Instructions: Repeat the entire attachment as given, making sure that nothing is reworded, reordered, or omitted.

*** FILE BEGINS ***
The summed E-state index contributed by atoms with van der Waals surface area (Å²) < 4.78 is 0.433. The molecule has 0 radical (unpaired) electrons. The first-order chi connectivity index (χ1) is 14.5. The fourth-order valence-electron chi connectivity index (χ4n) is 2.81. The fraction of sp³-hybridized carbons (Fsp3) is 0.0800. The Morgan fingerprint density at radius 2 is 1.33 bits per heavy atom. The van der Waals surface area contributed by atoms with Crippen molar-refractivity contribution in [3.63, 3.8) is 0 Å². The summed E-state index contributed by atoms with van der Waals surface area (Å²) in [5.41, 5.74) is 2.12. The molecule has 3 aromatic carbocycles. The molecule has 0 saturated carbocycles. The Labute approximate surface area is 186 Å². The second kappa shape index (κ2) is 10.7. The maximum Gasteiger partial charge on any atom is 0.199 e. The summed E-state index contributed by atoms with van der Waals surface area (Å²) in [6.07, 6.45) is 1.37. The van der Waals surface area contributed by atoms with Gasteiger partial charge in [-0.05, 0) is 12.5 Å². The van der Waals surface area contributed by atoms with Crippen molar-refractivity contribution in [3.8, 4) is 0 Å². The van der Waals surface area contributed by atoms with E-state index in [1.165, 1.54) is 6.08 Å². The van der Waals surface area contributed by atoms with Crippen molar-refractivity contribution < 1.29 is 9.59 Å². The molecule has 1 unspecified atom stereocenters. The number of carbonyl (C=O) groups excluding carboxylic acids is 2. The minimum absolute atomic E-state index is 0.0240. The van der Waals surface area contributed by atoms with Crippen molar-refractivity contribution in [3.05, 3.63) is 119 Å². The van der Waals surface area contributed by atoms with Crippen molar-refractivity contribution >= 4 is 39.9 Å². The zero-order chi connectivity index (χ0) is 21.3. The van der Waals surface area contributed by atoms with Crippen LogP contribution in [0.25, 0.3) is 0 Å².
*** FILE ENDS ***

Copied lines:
The summed E-state index contributed by atoms with van der Waals surface area (Å²) < 4.78 is 0.433. The molecule has 0 radical (unpaired) electrons. The first-order chi connectivity index (χ1) is 14.5. The fourth-order valence-electron chi connectivity index (χ4n) is 2.81. The fraction of sp³-hybridized carbons (Fsp3) is 0.0800. The Morgan fingerprint density at radius 2 is 1.33 bits per heavy atom. The van der Waals surface area contributed by atoms with Crippen molar-refractivity contribution in [3.63, 3.8) is 0 Å². The summed E-state index contributed by atoms with van der Waals surface area (Å²) in [5.41, 5.74) is 2.12. The molecule has 3 aromatic carbocycles. The molecule has 0 saturated carbocycles. The Labute approximate surface area is 186 Å². The second kappa shape index (κ2) is 10.7. The maximum Gasteiger partial charge on any atom is 0.199 e. The summed E-state index contributed by atoms with van der Waals surface area (Å²) in [6.07, 6.45) is 1.37. The van der Waals surface area contributed by atoms with Gasteiger partial charge in [-0.05, 0) is 12.5 Å². The van der Waals surface area contributed by atoms with Crippen molar-refractivity contribution in [3.8, 4) is 0 Å². The van der Waals surface area contributed by atoms with E-state index in [1.165, 1.54) is 6.08 Å². The van der Waals surface area contributed by atoms with Crippen molar-refractivity contribution < 1.29 is 9.59 Å². The molecule has 1 unspecified atom stereocenters. The number of carbonyl (C=O) groups excluding carboxylic acids is 2. The minimum absolute atomic E-state index is 0.0240. The van der Waals surface area contributed by atoms with Crippen molar-refractivity contribution in [3.05, 3.63) is 119 Å². The van der Waals surface area contributed by atoms with Crippen molar-refractivity contribution >= 4 is 39.9 Å². The zero-order chi connectivity index (χ0) is 21.3. The van der Waals surface area contributed by atoms with Crippen LogP contribution in [0.25, 0.3) is 0 Å².